Mountain Home: The Wilderness Poetry of Ancient China, selected and translated by David Hinton. New York: Counterpoint, 2002.
David Hinton is not simply an established translator of ancient Chinese poetry and classical Chinese texts in a long tradition from Legge and Waley to Seaton, Watson, and Porter. Hinton actively interprets the culture and intellectual values of his subject and contributes not merely notes to representative poets but delivers a comprehensive philosophical perspective on what animated the poets and the culture.
The fact that all of the ancient Chinese poets are recluses and hermits - whether having been exiled, having abandoned government service, or having formally retired from government service for a life of recusion - is sufficient reason for diligently pursuing this book. The eremetic tradition in China is intimately related to poetry as creative as well as philosophical expression, but Hinton brings the logic of both of these elements together for the discernment of either interest.
The invaluable context Hinton offers enhances the reader’s experience by understanding the context of the poetry beyond linguistic, literary, aesthetic, or biographical considerations. While Hinton has published translations of every major Chinese text of ancient China — from the I Ching and Confucius to Lao-tzu and Chuang-tzu — Mountain Home remains a favorite compilation of representative poets and their philosophies.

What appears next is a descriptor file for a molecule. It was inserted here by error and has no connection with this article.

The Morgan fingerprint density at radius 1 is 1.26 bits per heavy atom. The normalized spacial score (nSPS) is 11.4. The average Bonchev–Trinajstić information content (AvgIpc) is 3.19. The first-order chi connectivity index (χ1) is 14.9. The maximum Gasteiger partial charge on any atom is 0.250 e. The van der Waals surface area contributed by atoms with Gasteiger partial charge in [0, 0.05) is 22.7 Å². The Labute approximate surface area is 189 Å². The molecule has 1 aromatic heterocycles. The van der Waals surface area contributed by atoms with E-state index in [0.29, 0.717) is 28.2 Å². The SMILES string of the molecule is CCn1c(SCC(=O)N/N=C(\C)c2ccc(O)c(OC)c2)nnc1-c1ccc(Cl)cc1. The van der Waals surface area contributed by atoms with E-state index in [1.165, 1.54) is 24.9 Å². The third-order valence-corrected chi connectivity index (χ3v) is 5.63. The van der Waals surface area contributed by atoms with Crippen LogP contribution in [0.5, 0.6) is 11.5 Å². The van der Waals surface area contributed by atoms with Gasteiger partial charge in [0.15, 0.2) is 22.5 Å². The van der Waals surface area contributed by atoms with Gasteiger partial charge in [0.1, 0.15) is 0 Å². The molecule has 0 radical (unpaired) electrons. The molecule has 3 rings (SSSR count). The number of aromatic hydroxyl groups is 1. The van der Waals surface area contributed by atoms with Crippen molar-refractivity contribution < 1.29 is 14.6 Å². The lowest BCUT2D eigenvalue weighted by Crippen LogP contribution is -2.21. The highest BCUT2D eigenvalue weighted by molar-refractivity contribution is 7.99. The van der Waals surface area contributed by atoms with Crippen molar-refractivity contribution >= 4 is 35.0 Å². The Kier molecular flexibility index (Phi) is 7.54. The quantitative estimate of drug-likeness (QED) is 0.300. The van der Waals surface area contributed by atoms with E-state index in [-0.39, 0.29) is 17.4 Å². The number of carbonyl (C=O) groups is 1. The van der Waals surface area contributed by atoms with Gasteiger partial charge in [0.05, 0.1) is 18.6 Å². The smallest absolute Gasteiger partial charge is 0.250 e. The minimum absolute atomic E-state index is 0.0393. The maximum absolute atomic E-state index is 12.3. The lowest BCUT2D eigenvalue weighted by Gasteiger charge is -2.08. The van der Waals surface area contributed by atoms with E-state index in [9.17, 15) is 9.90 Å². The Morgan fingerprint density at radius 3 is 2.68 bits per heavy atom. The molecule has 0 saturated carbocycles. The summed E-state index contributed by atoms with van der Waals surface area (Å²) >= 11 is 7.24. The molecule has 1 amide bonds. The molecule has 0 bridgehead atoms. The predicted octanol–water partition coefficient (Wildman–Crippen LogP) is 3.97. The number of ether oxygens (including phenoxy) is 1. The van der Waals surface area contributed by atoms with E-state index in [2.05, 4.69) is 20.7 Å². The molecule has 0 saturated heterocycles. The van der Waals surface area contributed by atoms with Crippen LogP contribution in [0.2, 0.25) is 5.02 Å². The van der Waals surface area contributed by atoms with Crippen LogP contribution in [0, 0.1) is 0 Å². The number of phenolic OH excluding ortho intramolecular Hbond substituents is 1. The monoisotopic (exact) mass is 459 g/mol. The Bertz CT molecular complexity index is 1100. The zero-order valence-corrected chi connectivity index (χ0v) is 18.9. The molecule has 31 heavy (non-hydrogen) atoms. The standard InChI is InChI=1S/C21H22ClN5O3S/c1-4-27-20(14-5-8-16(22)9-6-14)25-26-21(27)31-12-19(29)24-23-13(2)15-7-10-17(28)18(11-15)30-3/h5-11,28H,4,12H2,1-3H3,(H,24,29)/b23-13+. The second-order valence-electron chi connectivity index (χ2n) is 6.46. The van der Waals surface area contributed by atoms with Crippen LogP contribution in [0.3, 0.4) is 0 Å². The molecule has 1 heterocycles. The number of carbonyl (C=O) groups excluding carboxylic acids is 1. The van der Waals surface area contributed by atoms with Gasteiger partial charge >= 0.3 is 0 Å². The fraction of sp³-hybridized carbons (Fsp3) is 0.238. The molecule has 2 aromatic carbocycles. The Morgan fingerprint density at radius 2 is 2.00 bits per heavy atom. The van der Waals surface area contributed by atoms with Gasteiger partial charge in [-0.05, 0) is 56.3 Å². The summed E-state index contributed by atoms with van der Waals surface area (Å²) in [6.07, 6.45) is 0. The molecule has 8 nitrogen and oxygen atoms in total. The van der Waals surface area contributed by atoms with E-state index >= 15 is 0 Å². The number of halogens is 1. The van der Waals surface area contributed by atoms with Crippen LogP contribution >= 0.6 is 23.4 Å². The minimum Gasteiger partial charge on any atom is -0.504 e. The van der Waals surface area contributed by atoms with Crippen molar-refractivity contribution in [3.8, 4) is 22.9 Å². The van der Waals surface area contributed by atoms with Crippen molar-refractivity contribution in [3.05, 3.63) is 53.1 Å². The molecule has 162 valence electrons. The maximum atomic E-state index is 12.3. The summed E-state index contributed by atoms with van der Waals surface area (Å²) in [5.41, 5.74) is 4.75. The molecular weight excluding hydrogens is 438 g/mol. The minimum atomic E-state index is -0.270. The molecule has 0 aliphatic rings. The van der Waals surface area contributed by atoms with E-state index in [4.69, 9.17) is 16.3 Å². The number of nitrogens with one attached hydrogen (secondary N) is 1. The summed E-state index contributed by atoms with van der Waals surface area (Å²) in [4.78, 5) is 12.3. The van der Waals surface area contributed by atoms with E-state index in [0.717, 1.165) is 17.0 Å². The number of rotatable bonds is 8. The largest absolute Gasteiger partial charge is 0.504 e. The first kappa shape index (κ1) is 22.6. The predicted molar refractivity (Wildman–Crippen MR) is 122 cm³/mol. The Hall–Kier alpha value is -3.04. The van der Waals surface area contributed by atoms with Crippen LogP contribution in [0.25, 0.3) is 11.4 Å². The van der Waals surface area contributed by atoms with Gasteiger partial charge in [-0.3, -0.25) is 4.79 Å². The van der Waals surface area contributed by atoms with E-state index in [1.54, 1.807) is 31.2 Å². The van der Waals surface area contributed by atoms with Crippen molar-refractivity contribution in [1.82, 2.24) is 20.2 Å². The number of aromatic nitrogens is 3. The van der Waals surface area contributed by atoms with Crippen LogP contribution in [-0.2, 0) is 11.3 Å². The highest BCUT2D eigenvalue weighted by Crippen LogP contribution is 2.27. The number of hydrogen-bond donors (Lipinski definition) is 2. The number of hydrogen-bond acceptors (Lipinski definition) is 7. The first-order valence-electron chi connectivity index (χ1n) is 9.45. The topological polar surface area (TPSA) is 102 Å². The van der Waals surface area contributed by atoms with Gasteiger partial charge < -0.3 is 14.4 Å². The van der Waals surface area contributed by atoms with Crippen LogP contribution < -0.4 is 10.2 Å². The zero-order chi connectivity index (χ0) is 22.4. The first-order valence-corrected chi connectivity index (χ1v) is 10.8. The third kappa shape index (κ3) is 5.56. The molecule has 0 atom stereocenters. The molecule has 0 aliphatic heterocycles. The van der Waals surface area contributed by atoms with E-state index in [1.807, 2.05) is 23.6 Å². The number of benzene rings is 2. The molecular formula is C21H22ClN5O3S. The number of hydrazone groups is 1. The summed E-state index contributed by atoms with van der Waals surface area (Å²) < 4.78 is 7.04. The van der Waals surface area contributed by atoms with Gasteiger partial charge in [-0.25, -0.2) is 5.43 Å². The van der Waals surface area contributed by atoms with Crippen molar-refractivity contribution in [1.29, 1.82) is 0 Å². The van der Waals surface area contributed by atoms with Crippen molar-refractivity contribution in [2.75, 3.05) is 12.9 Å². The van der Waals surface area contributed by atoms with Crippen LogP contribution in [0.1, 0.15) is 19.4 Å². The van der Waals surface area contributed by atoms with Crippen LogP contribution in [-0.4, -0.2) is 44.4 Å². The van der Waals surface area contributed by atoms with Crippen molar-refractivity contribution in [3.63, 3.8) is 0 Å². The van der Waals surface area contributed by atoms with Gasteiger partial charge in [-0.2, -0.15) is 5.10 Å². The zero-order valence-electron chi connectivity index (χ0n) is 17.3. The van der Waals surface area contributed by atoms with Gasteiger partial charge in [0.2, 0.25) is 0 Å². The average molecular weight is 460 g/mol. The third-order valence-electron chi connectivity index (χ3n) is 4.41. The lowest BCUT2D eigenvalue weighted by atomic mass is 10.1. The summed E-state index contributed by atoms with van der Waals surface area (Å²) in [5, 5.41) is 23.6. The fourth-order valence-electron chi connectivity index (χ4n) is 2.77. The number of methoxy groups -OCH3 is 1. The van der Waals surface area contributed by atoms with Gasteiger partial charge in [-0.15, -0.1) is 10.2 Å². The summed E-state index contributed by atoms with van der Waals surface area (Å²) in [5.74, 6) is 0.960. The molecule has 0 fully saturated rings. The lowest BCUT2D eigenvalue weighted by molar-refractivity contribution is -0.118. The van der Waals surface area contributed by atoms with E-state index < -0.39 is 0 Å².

The poems selected for his book range from Tao Chien in the 5th century to Fan Cheng in the 12th, centering on the Tang and Sung dynasties and the rivers-and-mountains or shan-shui poetic traditions in China, the "earliest animist extensive literary engagement with wilderness in human history." But this poetry does not merely incorporate nature or landscape in the Western sense of the false dichotomy between human observer and nature, or that merely ascetic backdrop represented as landscape seen at a distance. Hinton asserts that "the Chinese wilderness is nothing less than a dynamic cosmology in which humans participate in the most fundamental way" as embedded being, not separate spectator.
The Chinese cosmology is the Way or Tao of the philosophical Taoism of Lao-tzu and Chuang-tzu, wherein human beings are integrated into a generative and transformative process. The process is most compellingly presented in seasonal cycles characteristically part of the poetry as expression of the larger ontological process. Hinton explains that the mechanism of the generative process, of nonbeing generating from a void into a Way, is tzu-jan, which he translates as "occurrence appearing of itself," the self-generative process of non-being into being and being returning to the process of transformation.